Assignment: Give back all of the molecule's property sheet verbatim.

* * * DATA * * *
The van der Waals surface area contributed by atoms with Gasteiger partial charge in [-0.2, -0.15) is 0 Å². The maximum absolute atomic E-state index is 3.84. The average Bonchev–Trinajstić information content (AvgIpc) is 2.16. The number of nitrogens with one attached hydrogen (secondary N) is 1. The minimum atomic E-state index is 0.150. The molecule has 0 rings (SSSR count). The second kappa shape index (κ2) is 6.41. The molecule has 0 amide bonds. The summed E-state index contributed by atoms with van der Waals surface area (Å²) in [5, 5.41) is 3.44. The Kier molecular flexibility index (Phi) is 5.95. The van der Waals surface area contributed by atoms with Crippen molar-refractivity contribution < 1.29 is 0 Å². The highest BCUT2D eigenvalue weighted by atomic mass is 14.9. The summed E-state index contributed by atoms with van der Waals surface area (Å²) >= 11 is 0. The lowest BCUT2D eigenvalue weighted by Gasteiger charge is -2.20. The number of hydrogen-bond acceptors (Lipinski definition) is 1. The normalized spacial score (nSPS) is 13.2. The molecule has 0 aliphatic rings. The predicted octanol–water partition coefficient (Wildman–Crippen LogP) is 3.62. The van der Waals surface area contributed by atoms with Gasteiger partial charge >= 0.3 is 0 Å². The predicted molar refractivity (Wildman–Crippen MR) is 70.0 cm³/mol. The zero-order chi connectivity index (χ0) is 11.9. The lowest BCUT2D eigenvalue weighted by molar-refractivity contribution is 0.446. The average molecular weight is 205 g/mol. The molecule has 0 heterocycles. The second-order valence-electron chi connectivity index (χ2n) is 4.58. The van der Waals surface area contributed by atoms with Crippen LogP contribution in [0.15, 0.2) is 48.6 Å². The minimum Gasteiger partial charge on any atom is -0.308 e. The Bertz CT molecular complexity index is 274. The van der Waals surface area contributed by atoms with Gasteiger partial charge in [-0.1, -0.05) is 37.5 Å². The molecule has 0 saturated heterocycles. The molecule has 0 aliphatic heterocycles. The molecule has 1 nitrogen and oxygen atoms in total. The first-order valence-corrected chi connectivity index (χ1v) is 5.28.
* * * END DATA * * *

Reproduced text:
The van der Waals surface area contributed by atoms with Gasteiger partial charge in [-0.2, -0.15) is 0 Å². The maximum absolute atomic E-state index is 3.84. The average Bonchev–Trinajstić information content (AvgIpc) is 2.16. The number of nitrogens with one attached hydrogen (secondary N) is 1. The minimum atomic E-state index is 0.150. The molecule has 0 rings (SSSR count). The second kappa shape index (κ2) is 6.41. The molecule has 0 amide bonds. The summed E-state index contributed by atoms with van der Waals surface area (Å²) in [5, 5.41) is 3.44. The Kier molecular flexibility index (Phi) is 5.95. The van der Waals surface area contributed by atoms with Crippen molar-refractivity contribution < 1.29 is 0 Å². The highest BCUT2D eigenvalue weighted by atomic mass is 14.9. The summed E-state index contributed by atoms with van der Waals surface area (Å²) >= 11 is 0. The lowest BCUT2D eigenvalue weighted by Gasteiger charge is -2.20. The number of hydrogen-bond acceptors (Lipinski definition) is 1. The normalized spacial score (nSPS) is 13.2. The molecule has 0 aliphatic rings. The predicted octanol–water partition coefficient (Wildman–Crippen LogP) is 3.62. The van der Waals surface area contributed by atoms with Gasteiger partial charge >= 0.3 is 0 Å². The predicted molar refractivity (Wildman–Crippen MR) is 70.0 cm³/mol. The zero-order chi connectivity index (χ0) is 11.9. The lowest BCUT2D eigenvalue weighted by molar-refractivity contribution is 0.446. The average molecular weight is 205 g/mol. The molecule has 0 heterocycles. The second-order valence-electron chi connectivity index (χ2n) is 4.58. The van der Waals surface area contributed by atoms with Crippen LogP contribution in [0.15, 0.2) is 48.6 Å². The minimum Gasteiger partial charge on any atom is -0.308 e. The Bertz CT molecular complexity index is 274. The van der Waals surface area contributed by atoms with Gasteiger partial charge in [-0.1, -0.05) is 37.5 Å². The molecule has 0 saturated heterocycles. The molecule has 0 aliphatic heterocycles. The molecule has 1 nitrogen and oxygen atoms in total. The first-order valence-corrected chi connectivity index (χ1v) is 5.28.